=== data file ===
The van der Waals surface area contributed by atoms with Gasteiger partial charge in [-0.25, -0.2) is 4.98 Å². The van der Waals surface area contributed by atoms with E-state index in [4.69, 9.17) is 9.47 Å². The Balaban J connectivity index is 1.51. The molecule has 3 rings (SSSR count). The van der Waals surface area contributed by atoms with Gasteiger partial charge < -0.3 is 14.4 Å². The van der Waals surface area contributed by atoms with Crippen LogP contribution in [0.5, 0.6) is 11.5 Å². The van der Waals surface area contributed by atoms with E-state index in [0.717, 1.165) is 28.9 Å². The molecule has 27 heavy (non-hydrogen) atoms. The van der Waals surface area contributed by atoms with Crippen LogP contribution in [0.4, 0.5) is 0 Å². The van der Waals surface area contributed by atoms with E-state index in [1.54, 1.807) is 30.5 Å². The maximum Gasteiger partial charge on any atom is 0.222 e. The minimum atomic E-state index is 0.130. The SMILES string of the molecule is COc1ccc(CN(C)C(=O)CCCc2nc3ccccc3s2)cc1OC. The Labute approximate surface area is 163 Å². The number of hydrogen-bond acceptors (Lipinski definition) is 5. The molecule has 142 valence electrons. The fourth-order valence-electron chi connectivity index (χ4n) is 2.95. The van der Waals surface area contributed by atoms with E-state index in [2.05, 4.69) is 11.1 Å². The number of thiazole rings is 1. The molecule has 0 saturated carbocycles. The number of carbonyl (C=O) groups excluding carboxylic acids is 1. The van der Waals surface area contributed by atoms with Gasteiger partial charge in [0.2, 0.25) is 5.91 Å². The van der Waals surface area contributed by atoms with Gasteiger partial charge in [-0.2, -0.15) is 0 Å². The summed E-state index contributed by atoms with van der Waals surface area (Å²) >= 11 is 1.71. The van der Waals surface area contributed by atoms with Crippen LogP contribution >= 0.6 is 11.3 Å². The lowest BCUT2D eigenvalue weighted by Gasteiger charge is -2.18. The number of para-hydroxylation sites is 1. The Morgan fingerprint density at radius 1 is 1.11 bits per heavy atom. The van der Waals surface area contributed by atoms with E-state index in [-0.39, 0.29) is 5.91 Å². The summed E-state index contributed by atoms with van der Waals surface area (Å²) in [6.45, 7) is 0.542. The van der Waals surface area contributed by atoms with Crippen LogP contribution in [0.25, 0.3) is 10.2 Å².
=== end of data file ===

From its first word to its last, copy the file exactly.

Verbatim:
The van der Waals surface area contributed by atoms with Gasteiger partial charge in [-0.25, -0.2) is 4.98 Å². The van der Waals surface area contributed by atoms with E-state index in [4.69, 9.17) is 9.47 Å². The Balaban J connectivity index is 1.51. The molecule has 3 rings (SSSR count). The van der Waals surface area contributed by atoms with Gasteiger partial charge < -0.3 is 14.4 Å². The van der Waals surface area contributed by atoms with Crippen LogP contribution in [0.5, 0.6) is 11.5 Å². The van der Waals surface area contributed by atoms with E-state index in [0.717, 1.165) is 28.9 Å². The molecule has 27 heavy (non-hydrogen) atoms. The van der Waals surface area contributed by atoms with Crippen LogP contribution in [0.4, 0.5) is 0 Å². The van der Waals surface area contributed by atoms with E-state index in [1.54, 1.807) is 30.5 Å². The maximum Gasteiger partial charge on any atom is 0.222 e. The minimum atomic E-state index is 0.130. The SMILES string of the molecule is COc1ccc(CN(C)C(=O)CCCc2nc3ccccc3s2)cc1OC. The Labute approximate surface area is 163 Å². The number of hydrogen-bond acceptors (Lipinski definition) is 5. The molecule has 142 valence electrons. The fourth-order valence-electron chi connectivity index (χ4n) is 2.95. The van der Waals surface area contributed by atoms with E-state index in [2.05, 4.69) is 11.1 Å². The number of thiazole rings is 1. The molecule has 0 saturated carbocycles. The number of carbonyl (C=O) groups excluding carboxylic acids is 1. The van der Waals surface area contributed by atoms with Gasteiger partial charge in [0.2, 0.25) is 5.91 Å². The van der Waals surface area contributed by atoms with Gasteiger partial charge in [-0.2, -0.15) is 0 Å². The summed E-state index contributed by atoms with van der Waals surface area (Å²) >= 11 is 1.71. The van der Waals surface area contributed by atoms with Crippen LogP contribution >= 0.6 is 11.3 Å². The lowest BCUT2D eigenvalue weighted by Gasteiger charge is -2.18. The number of para-hydroxylation sites is 1. The Morgan fingerprint density at radius 1 is 1.11 bits per heavy atom. The van der Waals surface area contributed by atoms with E-state index in [-0.39, 0.29) is 5.91 Å². The summed E-state index contributed by atoms with van der Waals surface area (Å²) in [6.45, 7) is 0.542. The van der Waals surface area contributed by atoms with Crippen LogP contribution in [0.25, 0.3) is 10.2 Å².